CEO of Protenus, leveraging AI to reduce risk and improve patient trust for healthcare systems across North America.
Over the past year, healthcare organizations have navigated Covid-19 and everything it entails — patient surges, workforce burnout, inventory shortages, vaccine distribution and so on — with arguably fewer resources than they had before the pandemic. The crisis prompted a slew of clinicians to leave healthcare altogether, and despite federal aid in various forms, health systems are reeling from revenue losses incurred by elective procedure cancellations and pandemic-related expenses.
These strains on healthcare resources have inevitably led organizations to make tough sacrifices. As Covid-19 caused total upheaval, important policies and procedures went by the wayside because hospitals had too much other critical work to do.
"For most of the year, healthcare was focused on trying to enable remote work while managing the front-line logistics of a global pandemic," Imperva Research Labs senior vice president, fellow and report author Terry Ray wrote on the company's website. "Thus, less time was spent on threat research, incident response and incident analysis."
The choice to funnel limited clinical and financial resources into battling Covid-19 is understandable and necessary. However, it also means that business priorities further from direct patient care, such as regulatory compliance, are neglected. Noncompliance resulting from the absence of proper data monitoring can cost health systems millions of dollars in fines and penalties — not to mention reputational damage, which already-struggling organizations simply cannot afford.
More Risk, Less Regulation
At this stage in the pandemic, as devoting resources to Covid-19 vaccine scheduling and distribution limits the resources that can be allotted to compliance upkeep, the risks that compliance teams must manage and prevent from turning into astronomically expensive incidents are skyrocketing.
As of March 2021, the U.S. was averaging 2 million Covid-19 vaccine doses administered per day, up from 1.3 million doses daily in February. These tens of millions of people coming through hospital doors represent an influx of patient data being stored in electronic healthcare records. Including everything from birth dates, family history, billing information and Social Security numbers, this valuable data can be easily misused, and organizations have an ethical and legal obligation to protect it.
While healthcare organizations' strained resources leave compliance teams with fewer tools to do an increasingly difficult and critically important job, regulators have relaxed rules in an effort to temporarily alleviate the burden. For example, retroactive to December 11, 2020, the Office for Civil Rights (OCR) lifted penalties for potential HIPAA violations "related to the good faith use of online or web-based scheduling applications to create patients' Covid-19 vaccine appointments," Health IT Security reported.
Essentially, organizations won't be penalized for noncompliance with HIPAA as a result of using potentially less secure apps and methods for vaccine scheduling given the overwhelming public demand for doses. However, the relaxed penalties came with a caveat — the OCR stressed that organizations should still take all necessary safeguards to protect patient health information.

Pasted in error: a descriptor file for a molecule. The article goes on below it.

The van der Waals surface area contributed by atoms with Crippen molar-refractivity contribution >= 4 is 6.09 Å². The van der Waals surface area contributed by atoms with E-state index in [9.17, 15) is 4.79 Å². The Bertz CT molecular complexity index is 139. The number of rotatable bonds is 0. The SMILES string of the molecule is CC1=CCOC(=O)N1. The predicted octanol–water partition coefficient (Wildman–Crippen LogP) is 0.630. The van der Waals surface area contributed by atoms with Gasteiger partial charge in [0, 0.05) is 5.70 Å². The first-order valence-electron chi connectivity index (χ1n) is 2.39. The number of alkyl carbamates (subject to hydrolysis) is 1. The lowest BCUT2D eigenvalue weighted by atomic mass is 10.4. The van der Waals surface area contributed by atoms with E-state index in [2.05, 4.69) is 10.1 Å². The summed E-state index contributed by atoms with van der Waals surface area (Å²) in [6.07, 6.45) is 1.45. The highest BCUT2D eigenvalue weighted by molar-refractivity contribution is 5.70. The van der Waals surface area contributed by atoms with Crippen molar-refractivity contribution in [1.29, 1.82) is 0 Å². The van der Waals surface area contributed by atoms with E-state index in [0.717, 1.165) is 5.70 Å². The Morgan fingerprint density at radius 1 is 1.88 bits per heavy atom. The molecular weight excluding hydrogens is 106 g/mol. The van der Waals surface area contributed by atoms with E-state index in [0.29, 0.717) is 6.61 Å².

After all, risks are on the rise. In the first three days of 2021 alone, as the vaccine rollout entered its fourth week, healthcare saw a 43% spike in data leakage, which included unauthorized transmission from within an organization to an external recipient or system, according to the Imperva report. Considering the budget, staffing and clinical constraints occupying organizations' time, there is likely much more data leakage that hasn't even been detected yet.
All Eyes On Covid-19 Vaccines
As Covid-19 vaccine distribution claims healthcare's attention, organizations are flooded with requests for data on vaccinations. For a slew of purposes, this kind of information is highly sought-after by the public and the media as well as by government entities across the country and around the world. While facing this immense pressure to disclose Covid-19 vaccine data of great public interest, hospitals and health systems have the difficult task of ensuring that any release of information is done in compliance with patient privacy laws.
Compounding compliance risks is the fact that public interest and record snooping go hand in hand. One example of this is when the New York Post noted in September 2020 that "multiple employees at the hospital where George Floyd was pronounced dead inappropriately accessed his medical records."
The Covid-19 vaccine has dominated headlines around the world. As demand outpaces supply, questions surrounding the vaccine's rollout — and who can get the vaccine — are abundant. This intense, widespread public interest can create the potential for snooping by any remotely curious healthcare worker who forgets or otherwise flouts HIPAA rules.
The decision made by some front-line healthcare workers to not receive the vaccine as well as interest regarding Covid-19 diagnoses among loved ones could provide even more potential incentives for snooping. In light of these temptations, healthcare organizations must take action to prevent improper EMR access by equipping compliance teams with artificial intelligence-powered technology capable of protecting vast amounts of data from rising threats...
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This post is related to:Opioid Stewardship & Drug Diversion Prevention